strange behaviors

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    The Species Seekers:  Heroes, Fools, and the Mad Pursuit of Life on Earth by Richard Conniff is “a swashbuckling romp” that “brilliantly evokes that just-before Darwin era” (BBC Focus) and “an enduring story bursting at the seams with intriguing, fantastical and disturbing anecdotes” (New Scientist). “This beautifully written book has the verve of an adventure story” (Wall St. Journal)

    Swimming with Piranhas at Feeding Time by Richard Conniff  is “Hilariously informative…This book will remind you why you always wanted to be a naturalist.” (Outside magazine) “Field naturalist Conniff’s animal adventures … are so amusing and full color that they burst right off the page …  a quick and intensely pleasurable read.” (Seed magazine) “Conniff’s poetic accounts of giraffes drifting past like sail boats, and his feeble attempts to educate Vervet monkeys on the wonders of tissue paper will leave your heart and sides aching.  An excellent read.” (BBC Focus magazine)

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The Disturbing Things We Do For Silk

Posted by Richard Conniff on September 25, 2013

Silkworm cocoons ready to be processed into silk (Photo: John Javellana/ Reuters)

Silkworm cocoons ready to be processed into silk (Photo: John Javellana/ Reuters)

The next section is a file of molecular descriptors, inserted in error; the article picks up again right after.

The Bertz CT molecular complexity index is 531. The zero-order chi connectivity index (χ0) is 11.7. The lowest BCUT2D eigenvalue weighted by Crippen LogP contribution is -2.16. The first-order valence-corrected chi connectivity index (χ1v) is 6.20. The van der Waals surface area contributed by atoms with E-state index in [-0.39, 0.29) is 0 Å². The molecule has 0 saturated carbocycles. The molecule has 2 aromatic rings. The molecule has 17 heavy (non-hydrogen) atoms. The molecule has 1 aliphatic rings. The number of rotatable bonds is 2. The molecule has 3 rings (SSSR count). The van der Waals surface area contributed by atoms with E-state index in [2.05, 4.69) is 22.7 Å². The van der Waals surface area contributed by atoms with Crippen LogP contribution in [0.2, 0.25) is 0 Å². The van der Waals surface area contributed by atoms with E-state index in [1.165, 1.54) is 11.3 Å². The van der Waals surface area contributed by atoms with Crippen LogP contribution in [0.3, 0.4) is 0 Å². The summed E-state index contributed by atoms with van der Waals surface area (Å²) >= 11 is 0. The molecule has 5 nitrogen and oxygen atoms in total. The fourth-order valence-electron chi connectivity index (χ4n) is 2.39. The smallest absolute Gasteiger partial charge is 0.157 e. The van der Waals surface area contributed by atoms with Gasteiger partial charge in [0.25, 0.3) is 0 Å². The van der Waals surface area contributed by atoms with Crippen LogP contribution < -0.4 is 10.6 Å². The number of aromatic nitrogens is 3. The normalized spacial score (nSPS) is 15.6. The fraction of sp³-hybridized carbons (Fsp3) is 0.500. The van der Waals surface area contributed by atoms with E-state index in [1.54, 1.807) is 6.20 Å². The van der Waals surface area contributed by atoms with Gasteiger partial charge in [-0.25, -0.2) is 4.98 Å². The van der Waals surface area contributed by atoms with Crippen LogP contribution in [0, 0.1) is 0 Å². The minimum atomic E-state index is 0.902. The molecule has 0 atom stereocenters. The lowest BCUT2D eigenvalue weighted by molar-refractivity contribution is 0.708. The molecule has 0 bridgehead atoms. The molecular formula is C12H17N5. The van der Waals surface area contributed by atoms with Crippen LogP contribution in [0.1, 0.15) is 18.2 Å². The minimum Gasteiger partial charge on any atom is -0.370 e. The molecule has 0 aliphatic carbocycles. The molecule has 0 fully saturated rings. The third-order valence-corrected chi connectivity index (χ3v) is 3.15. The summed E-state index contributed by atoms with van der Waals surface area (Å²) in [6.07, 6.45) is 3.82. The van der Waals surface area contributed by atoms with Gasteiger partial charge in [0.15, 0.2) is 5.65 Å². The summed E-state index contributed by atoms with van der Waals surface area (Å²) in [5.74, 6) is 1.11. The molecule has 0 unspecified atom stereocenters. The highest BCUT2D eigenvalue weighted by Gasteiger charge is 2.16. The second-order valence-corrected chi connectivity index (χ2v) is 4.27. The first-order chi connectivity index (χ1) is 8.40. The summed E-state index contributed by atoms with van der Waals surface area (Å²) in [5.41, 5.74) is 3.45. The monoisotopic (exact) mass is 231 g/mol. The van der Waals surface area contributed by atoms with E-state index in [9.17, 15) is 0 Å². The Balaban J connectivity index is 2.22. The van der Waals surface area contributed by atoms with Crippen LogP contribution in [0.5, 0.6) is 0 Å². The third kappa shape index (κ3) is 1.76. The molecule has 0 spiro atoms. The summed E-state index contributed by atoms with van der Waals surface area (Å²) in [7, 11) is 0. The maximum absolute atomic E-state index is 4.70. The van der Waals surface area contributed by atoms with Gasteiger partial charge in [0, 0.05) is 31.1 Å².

The latest research on silkworms is wonderful news on the fashion front, opening up the possibility for new textiles and more efficient manufacturing methods. But for the silkworms, it also sounds kind of creepy in a science fiction nightmare way.

First, a little background. Humans have had a long and rewarding relationship with the Chinese mulberry silkworm Bombyx mori, ever since someone figured out 6,000 years ago how to unravel the threads from the caterpillars’ cocoons and weave them into gorgeous textiles for China’s emperorsThe Chinese managed to keep the process secret for centuries, until it became the object of history’s first known instance of commercial espionage. In the sixth century A.D., according to legend, the European emperor Justinian dispatched two monks to China. They returned with both the silkworm eggs and seeds for the mulberry trees on which they feed, smuggled home inside bamboo walking sticks.